Tuesday, July 14, 2020 Edition: U.S. & World | Regional

Top 9 Places to See the Northern Lights

If there is one specific thing everyone must add to their bucket list no questions asked, it would be seeing the Northern Lights. Northern Lights aka Aurora Borealis is natural colorful light phenomena displayed in arctic regions. Colorful dust appear as magical dancing lights in the sky when particles from solar wind come into the earth’s atmosphere.


Not all places are equally good for seeing these beautiful lights, so we have recommended some places to see northern lights. You should remember three basic requirements for viewing: night time, cold weather and far from the city lights. It’s important to remember to wear warm clothes and bring hot drinks with you because the phenomena is usually seen in the winter months in the arctic when it’s cold, snowy and windy.

Hotel Kakslauttanen, Finland

This hotel situated in Finland’s Lapland is known for its beautiful glass igloos. You can see northern lights sleeping in your warm and comfortable bed through the glass roof. Kakslauttanen is one of the best Aurora Borealis sighting places in Europe with eight months of aurora season.

Hotel Kakslauttanen, Finland


Jökulsárlón Glacier Lagoon, Iceland

Iceland has many beautiful northern light spots where you can look for the phenomena for eight months every year, from September to mid April. However, one of the most popular places is Jökulsárlón Glacier Lagoon. Who wouldn’t like to see beautiful lights above a large glacier lake?

Jökulsárlón Glacier Lagoon, Iceland


Svalbard, Norway

The farther north you go, the better chance you will get to see northern lights. One of the best places in our list is Svalbard in Norway. While Svalbard is a place of true arctic wilderness where polar bears outnumber people, there are established tours for adventurous aurora hunters. These islands located midway between Norway and the North Pole in the Arctic Ocean are the only place on the planet where you can see the aurora even in the daytime. Winter time in Svalbard is full darkness due to Polar Night and that means 24 hours of possible Aurora Borealis sightings every day! Only down side: you will not see the sun while visiting if you go during the three winter months.

Svalbard, Norway


Anywhere in Greenland

Northern lights aren’t monopolized by Europeans. You can see them from any (northern) arctic part of the world. Greenland is blessed with beautiful arctic nature and you can experience Aurora Borealis in every part of the country. Just keep your eyes open and find a dark part far away from city lights. The best time to go northern light hunting in Greenland is in the months between September and April.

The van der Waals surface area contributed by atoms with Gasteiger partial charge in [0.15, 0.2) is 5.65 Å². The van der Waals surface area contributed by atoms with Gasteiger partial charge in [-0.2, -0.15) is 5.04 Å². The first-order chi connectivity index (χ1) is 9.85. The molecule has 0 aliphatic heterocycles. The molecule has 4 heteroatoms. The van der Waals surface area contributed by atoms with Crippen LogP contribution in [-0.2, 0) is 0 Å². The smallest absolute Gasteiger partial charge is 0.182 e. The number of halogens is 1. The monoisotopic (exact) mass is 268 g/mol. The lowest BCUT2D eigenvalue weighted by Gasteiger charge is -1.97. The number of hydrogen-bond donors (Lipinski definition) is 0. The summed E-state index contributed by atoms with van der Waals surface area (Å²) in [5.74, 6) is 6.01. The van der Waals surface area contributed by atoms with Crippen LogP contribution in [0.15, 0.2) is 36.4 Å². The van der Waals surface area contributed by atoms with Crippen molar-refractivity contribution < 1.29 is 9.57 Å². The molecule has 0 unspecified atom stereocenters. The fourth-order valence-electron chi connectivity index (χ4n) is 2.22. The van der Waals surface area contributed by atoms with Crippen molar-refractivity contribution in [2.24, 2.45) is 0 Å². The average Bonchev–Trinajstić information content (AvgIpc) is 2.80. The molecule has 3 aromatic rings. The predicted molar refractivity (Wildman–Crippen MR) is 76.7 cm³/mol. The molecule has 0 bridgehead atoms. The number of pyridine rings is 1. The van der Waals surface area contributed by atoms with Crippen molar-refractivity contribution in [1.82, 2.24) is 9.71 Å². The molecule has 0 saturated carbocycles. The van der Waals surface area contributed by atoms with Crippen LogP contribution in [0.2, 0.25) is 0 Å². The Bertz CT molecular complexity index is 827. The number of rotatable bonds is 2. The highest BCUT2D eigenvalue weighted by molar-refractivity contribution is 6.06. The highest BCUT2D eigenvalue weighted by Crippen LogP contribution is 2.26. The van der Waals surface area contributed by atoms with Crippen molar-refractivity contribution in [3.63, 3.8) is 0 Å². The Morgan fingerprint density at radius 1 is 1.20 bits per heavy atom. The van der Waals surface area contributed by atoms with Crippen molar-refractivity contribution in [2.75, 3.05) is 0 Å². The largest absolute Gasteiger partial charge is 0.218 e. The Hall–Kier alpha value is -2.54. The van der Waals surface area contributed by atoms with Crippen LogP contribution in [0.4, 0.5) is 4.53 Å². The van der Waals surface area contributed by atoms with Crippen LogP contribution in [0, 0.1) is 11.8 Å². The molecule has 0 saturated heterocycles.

Takhini Hot Springs, Canada

Soak in hot springs while you enjoy the beautiful northern lights. Canada knows how to spoil the Aurora Borealis tourists. Visit Takhini Hot Springs in Canada’s northern lights tourism area, Yukon. Whil you are at it, why not learn more about the science behind this natural light miracle in Watson Lake’s Northern Lights Space & Science Centre.

Takhini Hot Springs


Þingvellir National Park, Iceland

This national park in Iceland is also UNESCO Heritage site and that should further convince you that this place will be perfect for seeing northern lights. Find a spot facing to north and situate yourself close the Þingvallavatn lake. Then you just have to wait and hope, so taking a lot of warm clothes is recommended.

Þingvellir National Park


Sólheimasandur Beach, Iceland

Fancy something different from the normal snow, ice and Aurora Borealis experience? Iceland may have just the right place for you to go northern light chasing. This 40 years old crashed plane in black sand beach is one of the most photographed sights in Iceland so seeing it under northern lights is like winning the lottery. The plane is located in Sólheimasandur Beach on Iceland’s south coast and it may be hard to find if you don’t know the right way. Seeing the beautiful combination of nature’s own miracle and plane abandoned by humans is worth the effort you have to go through to get there.

Sólheimasandur Beach


Inishowen (or other north cities), Ireland

Ireland is situated on the edge or Aurora Borealis zone so light chasing there is going to be a gamble, requiring luck and timing. However, the experience of seeing northern lights in Ireland is a very different one from seeing them in arctic countries with snow and ice. If you are travelling to Northern Ireland, take a peek towards the north at night. You may be lucky enough to see the dancing lights above bare wild lands and sea.



From An Airplane

The last, and perhaps most unique, way of viewing the aurora is also the hardest one to accomplish. You will need good luck, proper planning and a window seat in plane. The altitude of your flight will take you above the light pollution of the cities and give a totally different perspective if you are lucky enough to see the amazing light show of the Aurora Borealis. If you take a night flight to or from an arctic area during winter months, you may have the chance to see the beautiful light phenomena from a plane. If you don’t believe in luck but have a few extra pennies to spend, some arctic airlines rent planes to those who are desperate to see northern lights. Just keep in mind that it’s an expensive way to see nature’s own miracle that is usually free for everyone.

Northern Lights From Airplane



The Aurora Borealis is one of the world’s most awe-inspiring sights. If you have the chance to travel far enough north to see the aurora, and are lucky enough to be treated to nature’s light show, you will never forget it.


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